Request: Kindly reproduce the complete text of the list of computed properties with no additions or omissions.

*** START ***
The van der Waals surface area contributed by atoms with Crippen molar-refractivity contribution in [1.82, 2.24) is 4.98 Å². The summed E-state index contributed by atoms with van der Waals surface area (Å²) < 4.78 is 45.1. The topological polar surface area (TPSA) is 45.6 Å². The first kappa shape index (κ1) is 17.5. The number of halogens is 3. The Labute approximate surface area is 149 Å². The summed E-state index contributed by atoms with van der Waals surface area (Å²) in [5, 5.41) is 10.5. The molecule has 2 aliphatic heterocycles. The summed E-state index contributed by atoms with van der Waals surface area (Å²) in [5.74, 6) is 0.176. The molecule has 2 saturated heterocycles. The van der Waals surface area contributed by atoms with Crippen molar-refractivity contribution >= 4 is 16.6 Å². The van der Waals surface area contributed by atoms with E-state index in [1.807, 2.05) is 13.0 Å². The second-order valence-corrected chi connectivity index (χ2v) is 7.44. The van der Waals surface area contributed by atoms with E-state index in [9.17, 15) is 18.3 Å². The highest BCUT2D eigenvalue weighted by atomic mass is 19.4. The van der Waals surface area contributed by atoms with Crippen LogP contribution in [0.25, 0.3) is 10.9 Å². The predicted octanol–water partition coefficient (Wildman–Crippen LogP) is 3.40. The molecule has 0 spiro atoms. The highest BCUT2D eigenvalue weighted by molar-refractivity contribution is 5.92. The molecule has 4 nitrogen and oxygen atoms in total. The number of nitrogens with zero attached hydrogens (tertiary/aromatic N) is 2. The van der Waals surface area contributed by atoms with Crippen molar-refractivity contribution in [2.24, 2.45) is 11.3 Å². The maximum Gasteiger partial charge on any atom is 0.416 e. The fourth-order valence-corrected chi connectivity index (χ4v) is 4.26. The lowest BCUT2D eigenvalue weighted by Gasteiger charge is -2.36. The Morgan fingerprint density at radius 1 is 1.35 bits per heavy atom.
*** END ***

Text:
The van der Waals surface area contributed by atoms with Crippen molar-refractivity contribution in [1.82, 2.24) is 4.98 Å². The summed E-state index contributed by atoms with van der Waals surface area (Å²) < 4.78 is 45.1. The topological polar surface area (TPSA) is 45.6 Å². The first kappa shape index (κ1) is 17.5. The number of halogens is 3. The Labute approximate surface area is 149 Å². The summed E-state index contributed by atoms with van der Waals surface area (Å²) in [5, 5.41) is 10.5. The molecule has 2 aliphatic heterocycles. The summed E-state index contributed by atoms with van der Waals surface area (Å²) in [5.74, 6) is 0.176. The molecule has 2 saturated heterocycles. The van der Waals surface area contributed by atoms with Crippen molar-refractivity contribution >= 4 is 16.6 Å². The van der Waals surface area contributed by atoms with E-state index in [1.807, 2.05) is 13.0 Å². The second-order valence-corrected chi connectivity index (χ2v) is 7.44. The van der Waals surface area contributed by atoms with E-state index in [9.17, 15) is 18.3 Å². The highest BCUT2D eigenvalue weighted by atomic mass is 19.4. The van der Waals surface area contributed by atoms with Crippen LogP contribution in [0.25, 0.3) is 10.9 Å². The predicted octanol–water partition coefficient (Wildman–Crippen LogP) is 3.40. The molecule has 0 spiro atoms. The highest BCUT2D eigenvalue weighted by molar-refractivity contribution is 5.92. The molecule has 4 nitrogen and oxygen atoms in total. The number of nitrogens with zero attached hydrogens (tertiary/aromatic N) is 2. The van der Waals surface area contributed by atoms with Crippen molar-refractivity contribution in [2.24, 2.45) is 11.3 Å². The maximum Gasteiger partial charge on any atom is 0.416 e. The fourth-order valence-corrected chi connectivity index (χ4v) is 4.26. The lowest BCUT2D eigenvalue weighted by Gasteiger charge is -2.36. The Morgan fingerprint density at radius 1 is 1.35 bits per heavy atom.